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A mysterious yellow rain that has fallen on a township close to a conflict zone in Burma’s northern Kachin state has triggered alarm among locals, some who fear Burmese troops could be using chemical weapons in their assaults on Kachin rebels.
Witnesses say the substance has burned holes through vegetation, sparking concerns that humans could also be affected.
The reports first emerged last week in a Kachin News Group (KNG) article that quoted residents of Mai Ja Yang village, close to the Kachin Independence Army’s Brigade 3 headquarters near the border with China, as saying the “yellow rain” had fallen for two consecutive days.
Another Mai Ja Yang local told DVB yesterday that the mysterious substance had turned vegetables “yellowish around the parts affected but didn’t completely kill them. We are afraid to eat them. Now we are just using water from wells,” he said.
Other images carried by local media show leaves pockmarked with holes where the substance has burnt through. Droplets that landed on the ground have left a thick yellow stain.
A man from Prang Ngawn village near Mai Ja Yang, which lies west of an area of Kachin state where fighting has been ongoing for weeks, said in an email yesterday that more had fallen on Tuesday evening.
“Last night around 11pm one villager hears the plane noise and looked at the sky and saw the plane fly over Prang Ngawn village. After 10 [minutes] later she hears sound and drops the liquid. This morning all the leaves from vegetable farm have yellow drop and the hole on leaves. The leaves where the white liquid drop areas have a hole and burnt the comer.”
It is not the first time this year that Burmese have alleged use of chemical weapons by the army: in June soldiers from the Shan State Army claimed that shells fired at a military base during an assault by Burmese troops left them feeling dizzy and nauseous.
Although not independently verified, they mirror reports of alleged chemical weapons use elsewhere in Burma. A 2005 report by Christian Solidarity Worldwide found circumstantial evidence that the Burmese army had fired mustard gas shells as Karenni Army troops, leaving them vomiting and unable to walk.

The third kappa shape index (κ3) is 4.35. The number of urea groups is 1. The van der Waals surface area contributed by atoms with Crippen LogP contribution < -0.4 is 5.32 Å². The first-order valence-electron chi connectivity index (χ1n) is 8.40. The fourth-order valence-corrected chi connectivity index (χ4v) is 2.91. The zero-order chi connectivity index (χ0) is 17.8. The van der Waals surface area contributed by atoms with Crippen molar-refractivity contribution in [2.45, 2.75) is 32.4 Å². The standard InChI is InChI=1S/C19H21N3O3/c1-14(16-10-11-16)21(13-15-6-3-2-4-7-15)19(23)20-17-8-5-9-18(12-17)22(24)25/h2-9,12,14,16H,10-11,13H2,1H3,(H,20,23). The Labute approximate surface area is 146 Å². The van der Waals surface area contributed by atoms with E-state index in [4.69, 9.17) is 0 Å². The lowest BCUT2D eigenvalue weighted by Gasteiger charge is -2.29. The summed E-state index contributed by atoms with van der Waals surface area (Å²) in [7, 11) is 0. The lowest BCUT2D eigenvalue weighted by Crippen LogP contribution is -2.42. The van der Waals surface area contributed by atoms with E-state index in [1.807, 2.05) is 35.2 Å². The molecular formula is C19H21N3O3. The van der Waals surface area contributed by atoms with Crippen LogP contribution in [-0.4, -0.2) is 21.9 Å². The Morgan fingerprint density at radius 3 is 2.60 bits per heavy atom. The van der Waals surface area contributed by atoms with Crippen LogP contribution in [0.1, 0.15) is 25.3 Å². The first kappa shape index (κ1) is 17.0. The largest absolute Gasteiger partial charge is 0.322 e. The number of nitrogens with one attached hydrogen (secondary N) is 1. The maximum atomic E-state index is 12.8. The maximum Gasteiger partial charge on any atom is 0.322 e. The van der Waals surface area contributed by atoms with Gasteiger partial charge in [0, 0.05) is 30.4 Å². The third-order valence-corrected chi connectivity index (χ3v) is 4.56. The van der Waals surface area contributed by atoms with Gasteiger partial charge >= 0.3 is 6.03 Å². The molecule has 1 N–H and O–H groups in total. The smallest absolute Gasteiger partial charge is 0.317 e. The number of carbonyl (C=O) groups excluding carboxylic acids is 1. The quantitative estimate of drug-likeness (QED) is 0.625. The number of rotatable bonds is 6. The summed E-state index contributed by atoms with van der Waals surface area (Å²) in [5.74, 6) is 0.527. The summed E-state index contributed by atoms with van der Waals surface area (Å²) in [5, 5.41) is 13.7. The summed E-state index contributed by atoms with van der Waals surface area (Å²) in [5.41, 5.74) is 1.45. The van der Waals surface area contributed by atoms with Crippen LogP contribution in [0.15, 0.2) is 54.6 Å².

Similarly the Karen Human Rights Group (KHRG) said that in both 1992 and 1995 during major offensives against the Karen National Union (KNU), “many [Karen] soldiers… spoke of suffering from ‘dizziness, nausea, vomiting and unconsciousness’ after inhaling the vapours emitted from shells”.
Independent analysis of the recent reports of yellow rain has not been carried out. A team of environmentalists discovered a similar substance near to a base of the rebel New Mon State Party close to Burma’s border with Thailand in 1993 that showed up after a propeller plane had flown overhead. A member of that group, Steve Green, recalled that, “One of the soldiers in the camp said he had scraped up [the yellow substance] and put them on some food he gave one of the dogs, which he said died within a day after”.
Chit Ko Ko Kyaw, the director of the Myanmar Department of Meteorology and Hydrology, told DVB in an interview that it could be due to a weather phenomenon caused when dust kicks up into the atmosphere. He said various infrastructural projects in India and Bangladesh may be unleashing quantities of dust, that when mixed with the cold temperatures found in the mountainous Kachin state creates a thick, slushy substance “leaving some sort of silt-like [stains] when they dry up”.
The yellow rain phenomenon famously appeared in the 1970s when members of the US-backed Hmong army in Laos accused the Soviet-allied Laotian government of attacking them with chemical weapons that produced an oily, yellow substance that rained down on villages.
While many complained of neurological and physical problem resulting from the rain, a number of the samples sent for testing in the US turned out to be bee faeces. A subsequent UN investigation was inconclusive.
Interestingly, a number of locals in Mai Ja Yang have reported that thousands of bees left their hives when the yellow rain fell. “We went out and peered at the Intensive English Program (IEP) School where there is a bee hive behind the school,” a local told KNG shortly after rain fell on Sunday last week. “After the rain stopped all the bees disappeared.”
No confirmation that the Burmese army uses chemical weapons has ever been made, although a Defence Intelligence Agency survey in 1993 claimed that Burma has “chemical weapons and artillery for delivering chemical agents.” A US intelligence official reported similar claims to Congress in 1988 and 1991.
Additional reporting by Francis Wade.